LITTLE ROCK — Arkansas tax collections were 10.5 percent above forecast in February and 8.1 percent above collections a year ago, the state’s chief fiscal officer said Monday.
Richard Weiss, director of the state Department of Finance and Administration, said the increase was driven by people continuing to wait to file their individual income taxes.
“People are just, last month there were hardly any refunds filed, and it’s still just lagging way behind,” he said. “We just haven’t had as many file as we were expecting … But, I can promise you that is going to happen before the end of the fiscal year, we just don’t know when.”
The January rise in individual income tax collections — 10.1 percent compared January 2012 — was attributed to income shifting into the 2012 tax year to avoid federal income tax law changes. Weiss said he didn’t know the exact cause of the rise in February but suggested it might be “from all the tax preparers out there and everything got into a logjam and so we haven’t had the filings we expected.”
The monthly report also said sales tax collections were up 5.2 percent compared to last year and 0.9 percent above the monthly forecast. It’s the first time in eight months that sales tax collections have met or exceeded the forecast.
“Whether a lot of that is car sales, some business expenditures, what have you,” he said, “it’s not enough to make a big deal about, but it’s very gratifying and I hope it stays that way.”
Gov. Mike Beebe said the revenue report shows the forecast is “on target” but expressed concern that it’s been eight months since the sales tax collections were above forecast.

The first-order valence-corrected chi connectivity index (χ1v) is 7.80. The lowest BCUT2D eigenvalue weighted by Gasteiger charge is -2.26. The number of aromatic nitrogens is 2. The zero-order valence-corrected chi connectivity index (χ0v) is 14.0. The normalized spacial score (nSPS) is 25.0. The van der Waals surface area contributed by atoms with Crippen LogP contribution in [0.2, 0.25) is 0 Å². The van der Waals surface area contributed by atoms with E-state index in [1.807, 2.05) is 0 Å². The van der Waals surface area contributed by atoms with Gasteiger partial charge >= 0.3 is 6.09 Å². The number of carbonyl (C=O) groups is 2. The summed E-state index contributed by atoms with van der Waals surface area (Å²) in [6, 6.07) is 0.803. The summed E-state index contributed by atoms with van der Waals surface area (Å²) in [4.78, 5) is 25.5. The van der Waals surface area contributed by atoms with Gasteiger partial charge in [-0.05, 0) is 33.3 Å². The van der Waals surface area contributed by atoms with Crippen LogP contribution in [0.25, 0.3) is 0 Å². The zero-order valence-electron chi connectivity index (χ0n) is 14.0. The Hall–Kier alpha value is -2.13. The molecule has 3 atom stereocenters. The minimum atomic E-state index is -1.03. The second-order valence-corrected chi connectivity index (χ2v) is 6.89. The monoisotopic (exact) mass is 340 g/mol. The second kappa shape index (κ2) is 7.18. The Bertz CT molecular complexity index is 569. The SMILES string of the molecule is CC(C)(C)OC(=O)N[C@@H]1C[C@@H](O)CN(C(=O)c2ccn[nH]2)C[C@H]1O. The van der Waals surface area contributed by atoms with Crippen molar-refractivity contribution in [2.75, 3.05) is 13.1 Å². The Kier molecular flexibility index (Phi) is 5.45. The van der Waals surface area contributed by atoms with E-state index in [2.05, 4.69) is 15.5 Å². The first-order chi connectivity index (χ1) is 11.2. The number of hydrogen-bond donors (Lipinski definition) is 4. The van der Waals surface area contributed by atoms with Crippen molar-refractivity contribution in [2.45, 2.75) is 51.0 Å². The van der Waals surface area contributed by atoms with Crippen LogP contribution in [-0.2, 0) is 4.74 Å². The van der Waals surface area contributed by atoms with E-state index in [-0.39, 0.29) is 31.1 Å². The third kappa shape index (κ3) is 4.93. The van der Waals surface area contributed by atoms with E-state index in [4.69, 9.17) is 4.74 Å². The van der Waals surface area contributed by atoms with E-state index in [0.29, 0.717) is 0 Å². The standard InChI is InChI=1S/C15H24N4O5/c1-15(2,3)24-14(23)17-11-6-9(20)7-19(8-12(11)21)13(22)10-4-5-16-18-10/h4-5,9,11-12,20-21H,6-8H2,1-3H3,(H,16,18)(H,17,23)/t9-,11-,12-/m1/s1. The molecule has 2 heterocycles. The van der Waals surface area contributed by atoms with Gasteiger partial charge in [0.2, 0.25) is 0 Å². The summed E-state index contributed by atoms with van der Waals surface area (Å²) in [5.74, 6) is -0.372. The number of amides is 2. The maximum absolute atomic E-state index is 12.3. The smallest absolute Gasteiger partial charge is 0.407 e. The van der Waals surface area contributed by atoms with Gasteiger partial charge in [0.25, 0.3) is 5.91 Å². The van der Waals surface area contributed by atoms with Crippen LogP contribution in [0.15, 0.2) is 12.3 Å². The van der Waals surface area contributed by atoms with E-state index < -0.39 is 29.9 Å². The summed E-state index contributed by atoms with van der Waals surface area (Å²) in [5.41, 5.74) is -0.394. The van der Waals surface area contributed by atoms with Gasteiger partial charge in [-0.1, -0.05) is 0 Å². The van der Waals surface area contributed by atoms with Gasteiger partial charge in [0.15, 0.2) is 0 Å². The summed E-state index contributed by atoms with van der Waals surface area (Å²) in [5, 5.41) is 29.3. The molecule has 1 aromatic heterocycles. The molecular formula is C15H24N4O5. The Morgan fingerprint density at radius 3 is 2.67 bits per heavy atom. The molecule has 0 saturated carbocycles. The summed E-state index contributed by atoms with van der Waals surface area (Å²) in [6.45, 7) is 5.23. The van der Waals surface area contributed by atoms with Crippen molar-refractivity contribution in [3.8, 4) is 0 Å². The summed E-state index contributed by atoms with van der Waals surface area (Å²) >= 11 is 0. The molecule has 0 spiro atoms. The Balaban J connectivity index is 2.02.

“It’s nice to see that one month it met or exceeded forecast, but over the long haul it’s still down, and yes, it’s a concern,” he said. “It’s on forecast. Now, net’s up because refunds are down.” “That’s a timing thing.” Beebe continued. “You know the feds didn’t do what they were supposed to do on time so people couldn’t file their tax returns, so we saw in January that refunds were down and that’s continued in February. If you look at gross, it’s right on forecast. Don’t get too excited.”
Beebe went on to say that potentially the lower-than-expected sales tax collections in the past eight months could be a problem when cobbling together the proposed budget for the 2013 fiscal year, which begins July 1.
“Potentially, it’s down, what, $8 or $10 million dollars, I guess, compared to forecast. Income tax is making up for it because people are working, but it’s something worth watching, yeah,” he said in response to a reporter question. “It’s another reason to be conservative.”
Last week, Speaker Davy Carter, R-Cabot, suggested House members consider up to $150 million in tax cuts. Beebe said that would be difficult for the state to afford unless programs are cut.
“The bulk of any increases in my proposed budget are in two areas,” the governor said. “They’re in educational adequacy, which you have to do, and in Medicaid, which still runs — even with the addition — still runs about a $60 million shortfall. So I don’t know where he’d get it from
without actually affecting some of these folks.”
Carter has said that even with the the tax cuts, no agency will receive less money than it received in the current fiscal year.
February collections totaled $210.1 million, $20 million above last year and $15.7 million above forecast, according to the revenue report.
Reporter John Lyon contributed to this report.